“Happiness Is Not My Companion”: The Life of General G. K. Warren. David M. Jordan. Bloomington and Indianapolis, IN: Indiana University Press, 2001. 402 pp. 11 maps.
Before I review this one, let me admit that I’ve never been into book length biographies, even when they concern Civil War era figures, so this is a bit of a new experience. Keep this is mind when reading these early attempts at reviewing biographies. I picked up this bio of Gouverneur Kemble Warren for two reasons. First, Indiana University Press was having an unbelievable sale, and I managed to find this one as a brand new hardback for only $6. Second, I’d been looking to get into the biography arena by looking at men who commanded at division level or higher during the siege of Petersburg.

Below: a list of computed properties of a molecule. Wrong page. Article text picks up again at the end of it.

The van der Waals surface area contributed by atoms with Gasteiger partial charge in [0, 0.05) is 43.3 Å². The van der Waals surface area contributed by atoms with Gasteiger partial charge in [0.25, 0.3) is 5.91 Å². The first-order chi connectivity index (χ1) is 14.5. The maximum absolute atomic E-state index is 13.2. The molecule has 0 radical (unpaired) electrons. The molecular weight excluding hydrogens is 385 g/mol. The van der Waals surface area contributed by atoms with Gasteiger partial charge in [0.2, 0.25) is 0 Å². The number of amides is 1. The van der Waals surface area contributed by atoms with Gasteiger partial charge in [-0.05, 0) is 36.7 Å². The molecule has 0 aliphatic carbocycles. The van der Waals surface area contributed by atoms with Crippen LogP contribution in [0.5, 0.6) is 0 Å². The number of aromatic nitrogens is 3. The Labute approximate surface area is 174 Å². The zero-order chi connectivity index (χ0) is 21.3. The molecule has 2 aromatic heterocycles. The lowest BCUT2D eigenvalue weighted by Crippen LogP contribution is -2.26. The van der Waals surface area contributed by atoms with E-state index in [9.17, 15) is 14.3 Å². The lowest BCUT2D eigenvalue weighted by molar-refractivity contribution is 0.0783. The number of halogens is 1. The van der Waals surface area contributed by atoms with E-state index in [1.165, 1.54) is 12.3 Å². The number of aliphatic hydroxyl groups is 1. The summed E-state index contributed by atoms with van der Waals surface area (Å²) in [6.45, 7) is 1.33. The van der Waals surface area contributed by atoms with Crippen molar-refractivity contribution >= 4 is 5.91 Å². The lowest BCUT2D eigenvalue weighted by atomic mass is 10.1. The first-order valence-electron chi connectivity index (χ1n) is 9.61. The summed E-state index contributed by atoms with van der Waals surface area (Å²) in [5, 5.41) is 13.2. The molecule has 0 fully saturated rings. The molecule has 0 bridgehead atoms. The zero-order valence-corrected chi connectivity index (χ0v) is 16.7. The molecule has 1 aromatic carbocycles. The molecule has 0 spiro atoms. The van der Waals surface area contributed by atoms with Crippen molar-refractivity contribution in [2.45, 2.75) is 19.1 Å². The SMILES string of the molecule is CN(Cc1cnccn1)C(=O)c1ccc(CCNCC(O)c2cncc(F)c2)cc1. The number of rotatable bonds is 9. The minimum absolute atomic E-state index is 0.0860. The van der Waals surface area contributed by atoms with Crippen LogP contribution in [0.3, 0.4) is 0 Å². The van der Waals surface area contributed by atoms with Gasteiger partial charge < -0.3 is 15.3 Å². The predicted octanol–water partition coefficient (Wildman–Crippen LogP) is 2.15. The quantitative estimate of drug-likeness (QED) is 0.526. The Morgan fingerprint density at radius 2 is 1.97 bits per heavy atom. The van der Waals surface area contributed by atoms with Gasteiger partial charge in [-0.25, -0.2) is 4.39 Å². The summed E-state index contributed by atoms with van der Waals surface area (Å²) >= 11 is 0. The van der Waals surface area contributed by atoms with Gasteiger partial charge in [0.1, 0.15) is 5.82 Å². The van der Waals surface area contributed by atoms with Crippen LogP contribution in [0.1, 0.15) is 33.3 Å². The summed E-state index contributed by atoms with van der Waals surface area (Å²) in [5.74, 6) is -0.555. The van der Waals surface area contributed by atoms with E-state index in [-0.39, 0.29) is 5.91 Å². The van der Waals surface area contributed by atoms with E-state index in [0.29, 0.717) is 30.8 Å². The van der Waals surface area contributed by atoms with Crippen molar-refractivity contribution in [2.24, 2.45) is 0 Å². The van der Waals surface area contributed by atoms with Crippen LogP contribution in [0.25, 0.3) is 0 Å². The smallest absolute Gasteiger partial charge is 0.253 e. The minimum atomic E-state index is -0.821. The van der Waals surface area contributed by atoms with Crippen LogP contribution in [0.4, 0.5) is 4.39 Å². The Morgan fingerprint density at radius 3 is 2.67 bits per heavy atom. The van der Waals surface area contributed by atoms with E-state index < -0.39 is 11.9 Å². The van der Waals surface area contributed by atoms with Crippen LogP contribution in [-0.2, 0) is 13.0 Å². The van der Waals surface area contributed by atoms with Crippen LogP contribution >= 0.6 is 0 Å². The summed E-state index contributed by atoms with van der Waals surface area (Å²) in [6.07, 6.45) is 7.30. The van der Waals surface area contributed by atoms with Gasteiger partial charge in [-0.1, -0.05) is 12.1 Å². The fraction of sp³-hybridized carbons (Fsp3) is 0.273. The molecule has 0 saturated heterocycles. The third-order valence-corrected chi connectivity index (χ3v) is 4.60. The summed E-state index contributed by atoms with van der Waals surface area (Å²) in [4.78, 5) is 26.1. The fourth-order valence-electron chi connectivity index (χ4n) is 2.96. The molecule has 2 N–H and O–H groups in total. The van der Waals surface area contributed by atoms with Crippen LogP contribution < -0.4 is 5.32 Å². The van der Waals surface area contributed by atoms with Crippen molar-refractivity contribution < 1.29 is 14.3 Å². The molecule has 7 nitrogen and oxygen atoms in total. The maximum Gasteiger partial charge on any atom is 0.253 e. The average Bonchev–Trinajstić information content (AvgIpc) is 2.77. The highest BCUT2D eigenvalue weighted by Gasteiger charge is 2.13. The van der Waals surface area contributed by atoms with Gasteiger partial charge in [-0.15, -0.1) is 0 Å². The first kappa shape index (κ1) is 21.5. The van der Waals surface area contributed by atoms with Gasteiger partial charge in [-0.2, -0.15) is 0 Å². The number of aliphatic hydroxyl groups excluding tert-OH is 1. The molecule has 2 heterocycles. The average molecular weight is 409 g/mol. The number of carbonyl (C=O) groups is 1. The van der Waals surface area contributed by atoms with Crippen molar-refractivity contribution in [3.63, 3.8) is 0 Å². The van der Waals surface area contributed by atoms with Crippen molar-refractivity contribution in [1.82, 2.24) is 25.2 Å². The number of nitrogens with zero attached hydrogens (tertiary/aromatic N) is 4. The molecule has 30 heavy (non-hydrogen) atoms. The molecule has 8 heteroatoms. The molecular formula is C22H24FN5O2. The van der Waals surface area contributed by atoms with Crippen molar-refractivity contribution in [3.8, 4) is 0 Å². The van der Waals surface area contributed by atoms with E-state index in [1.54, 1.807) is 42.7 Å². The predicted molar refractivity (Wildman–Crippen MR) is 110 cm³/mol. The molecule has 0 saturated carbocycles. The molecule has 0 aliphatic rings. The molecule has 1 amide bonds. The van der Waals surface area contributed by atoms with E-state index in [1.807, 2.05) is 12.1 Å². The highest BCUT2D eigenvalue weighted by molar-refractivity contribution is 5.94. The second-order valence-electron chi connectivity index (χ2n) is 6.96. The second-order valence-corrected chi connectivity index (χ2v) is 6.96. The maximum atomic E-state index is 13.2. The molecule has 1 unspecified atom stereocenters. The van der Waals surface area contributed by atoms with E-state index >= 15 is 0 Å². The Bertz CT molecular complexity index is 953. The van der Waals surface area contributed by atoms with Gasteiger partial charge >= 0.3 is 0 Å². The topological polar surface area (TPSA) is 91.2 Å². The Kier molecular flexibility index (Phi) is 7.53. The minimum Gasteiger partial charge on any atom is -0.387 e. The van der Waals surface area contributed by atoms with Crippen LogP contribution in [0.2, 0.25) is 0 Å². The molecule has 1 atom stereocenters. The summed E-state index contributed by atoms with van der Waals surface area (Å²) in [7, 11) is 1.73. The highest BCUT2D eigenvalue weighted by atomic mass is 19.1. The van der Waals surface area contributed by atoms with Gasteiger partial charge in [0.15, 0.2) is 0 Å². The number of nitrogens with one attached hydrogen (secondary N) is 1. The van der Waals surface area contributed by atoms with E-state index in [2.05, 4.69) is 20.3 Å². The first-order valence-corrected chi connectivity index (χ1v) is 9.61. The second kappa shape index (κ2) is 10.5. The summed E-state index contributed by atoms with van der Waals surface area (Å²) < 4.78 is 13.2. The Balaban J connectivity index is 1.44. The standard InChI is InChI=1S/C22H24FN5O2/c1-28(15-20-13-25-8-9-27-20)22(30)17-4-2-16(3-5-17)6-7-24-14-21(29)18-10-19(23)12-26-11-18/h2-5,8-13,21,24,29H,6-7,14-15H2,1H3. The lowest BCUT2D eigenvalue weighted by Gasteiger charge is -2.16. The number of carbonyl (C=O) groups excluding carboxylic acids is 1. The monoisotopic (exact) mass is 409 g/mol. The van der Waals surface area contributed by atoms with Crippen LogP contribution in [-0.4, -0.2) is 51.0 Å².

“Happiness Is Not My Companion” takes a look at the checkered career of Gouverneur Kemble Warren, a man who was stripped of his command at the moment of his greatest triumph at Five Forks. Author David Jordan covers Warren’s life in some detail, though I thought that a closer and more definitive work can probably be penned at some point in the future. With that said, I enjoyed this biography, especially the section dealing with the Petersburg Campaign. Jordan keeps the reader interested while moving the story along. The author argues that Warren was wronged by Sheridan at Five Forks, but he does candidly admit many of Warren’s flaws, though I suspect he may not have gone far enough in revealing these.